Over the centuries that humans have been using opioids, there have been many different ways developed to help treat this addiction. One way that has been successful and has helped people sustain their recovery has been medication assisted treatment.
Medication-assisted treatment means that doctors combine various medicines with counseling and behavioral therapy. Unfortunately, it is becoming increasingly obvious that opioid addiction is a chronic disease. Many of these medication-assisted treatments will need to be ongoing for the patient. Also, unfortunately, not only is opioid addiction chronic, but it has also become a stigma for people who are taking a maintenance drug such as methadone.
Hopefully, as public understanding increases, this stigma will be less severe, and more people can be helped with medication-assisted treatments.
What medications are commonly used in medication assisted treatment?
- Methadone — Almost everyone has heard about methadone by now. There are often a lot of methadone clinics available in big cities which have made the drug more well-known and thankfully more accessible to those needing it. Methadone works because it is itself a narcotic, but it is safer than other narcotics. It changes the way the brain responds to pain. It also blocks the “high” that people get when they use codeine, or heroin, or morphine related drugs.
- Buprenorphine – This drug differs from methadone in one important way. Methadone requires close and daily supervision of the patient in a setting such as a methadone clinic or a hospital or rehab setting. Along with counseling and behavioral therapy, buprenorphine can be prescribed through a physician’s office. This drug helps diminish the physical effects of opioid addiction. These physical effects include the withdrawal systems and cravings that happen when people try to stop using opioids.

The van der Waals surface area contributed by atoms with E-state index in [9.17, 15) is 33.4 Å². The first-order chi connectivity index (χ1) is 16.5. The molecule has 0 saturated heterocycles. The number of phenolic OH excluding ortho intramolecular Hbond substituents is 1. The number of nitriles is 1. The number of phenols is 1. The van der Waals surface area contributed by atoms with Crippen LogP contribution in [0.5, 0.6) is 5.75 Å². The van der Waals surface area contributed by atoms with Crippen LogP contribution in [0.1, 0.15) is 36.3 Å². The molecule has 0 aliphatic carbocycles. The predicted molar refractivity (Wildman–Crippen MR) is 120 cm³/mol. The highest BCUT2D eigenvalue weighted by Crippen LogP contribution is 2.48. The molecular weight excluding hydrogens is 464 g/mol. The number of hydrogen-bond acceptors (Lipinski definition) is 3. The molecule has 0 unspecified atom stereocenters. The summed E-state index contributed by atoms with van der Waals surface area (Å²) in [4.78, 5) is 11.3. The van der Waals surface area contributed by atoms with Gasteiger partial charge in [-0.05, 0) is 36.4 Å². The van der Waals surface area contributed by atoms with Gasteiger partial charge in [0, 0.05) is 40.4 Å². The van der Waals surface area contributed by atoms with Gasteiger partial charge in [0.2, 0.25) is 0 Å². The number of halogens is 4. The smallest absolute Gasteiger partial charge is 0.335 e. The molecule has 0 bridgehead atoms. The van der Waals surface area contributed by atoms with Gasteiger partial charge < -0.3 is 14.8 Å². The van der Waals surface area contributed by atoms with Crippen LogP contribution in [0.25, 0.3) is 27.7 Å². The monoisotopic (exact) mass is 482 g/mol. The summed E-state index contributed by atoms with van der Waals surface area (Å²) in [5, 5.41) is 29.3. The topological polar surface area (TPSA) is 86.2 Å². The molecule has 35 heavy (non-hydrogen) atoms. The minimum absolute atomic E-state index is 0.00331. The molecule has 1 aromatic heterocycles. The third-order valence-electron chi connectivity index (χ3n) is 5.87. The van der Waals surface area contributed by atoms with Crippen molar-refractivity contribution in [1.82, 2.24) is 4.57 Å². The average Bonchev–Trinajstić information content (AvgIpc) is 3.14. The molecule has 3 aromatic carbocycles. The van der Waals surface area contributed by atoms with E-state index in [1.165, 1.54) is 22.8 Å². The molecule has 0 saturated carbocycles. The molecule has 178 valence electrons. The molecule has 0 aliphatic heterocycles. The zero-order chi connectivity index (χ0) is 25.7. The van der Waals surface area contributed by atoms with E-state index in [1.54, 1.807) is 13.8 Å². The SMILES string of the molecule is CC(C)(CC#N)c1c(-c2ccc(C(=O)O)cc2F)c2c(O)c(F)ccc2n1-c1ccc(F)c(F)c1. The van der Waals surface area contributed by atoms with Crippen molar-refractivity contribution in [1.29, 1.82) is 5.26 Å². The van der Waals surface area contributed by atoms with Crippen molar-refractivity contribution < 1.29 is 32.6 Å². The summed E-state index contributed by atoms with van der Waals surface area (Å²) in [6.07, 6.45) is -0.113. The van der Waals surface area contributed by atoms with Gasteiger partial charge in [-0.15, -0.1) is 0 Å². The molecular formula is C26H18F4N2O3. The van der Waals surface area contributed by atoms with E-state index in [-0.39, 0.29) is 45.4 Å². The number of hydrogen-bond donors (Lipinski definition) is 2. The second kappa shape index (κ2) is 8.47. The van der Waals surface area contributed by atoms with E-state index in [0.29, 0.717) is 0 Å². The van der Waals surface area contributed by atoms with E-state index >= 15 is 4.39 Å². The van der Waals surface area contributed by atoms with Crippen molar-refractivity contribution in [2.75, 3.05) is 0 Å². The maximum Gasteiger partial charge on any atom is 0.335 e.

- Naltrexone – This drug differs from both methadone and buprenorphine. Naltrexone blocks both the “high” of using narcotics, and it blocks the pain relief of using narcotics. It also helps patients because it can reduce the cravings for narcotics. This is a drug that is often used after a patient has already gone through detoxification from narcotics. Once a patient is on a regular routine of naltrexone, the patient has a lower chance of overdosing on narcotics.
One reason that medication assisted treatment can help patients is that these medications help with withdrawal. Withdrawal is the feeling of sickness that comes over the body when there are too few or no opioids in the body. This feeling makes recovery from opioid use particularly difficult.
When a patient has counseling and behavioral therapy added to a medicine that helps them deal with withdrawal, many patients are able to start on the road to recovery. The combination of all this help can prevent relapse.
Sometimes people who have been through 12-step programs have misunderstandings about medication-assisted treatment. They might think that using medication along with therapy is just an excuse to replace one addiction with another addiction. But the data shows that this sort of treatment has the highest success rate for opioid addiction.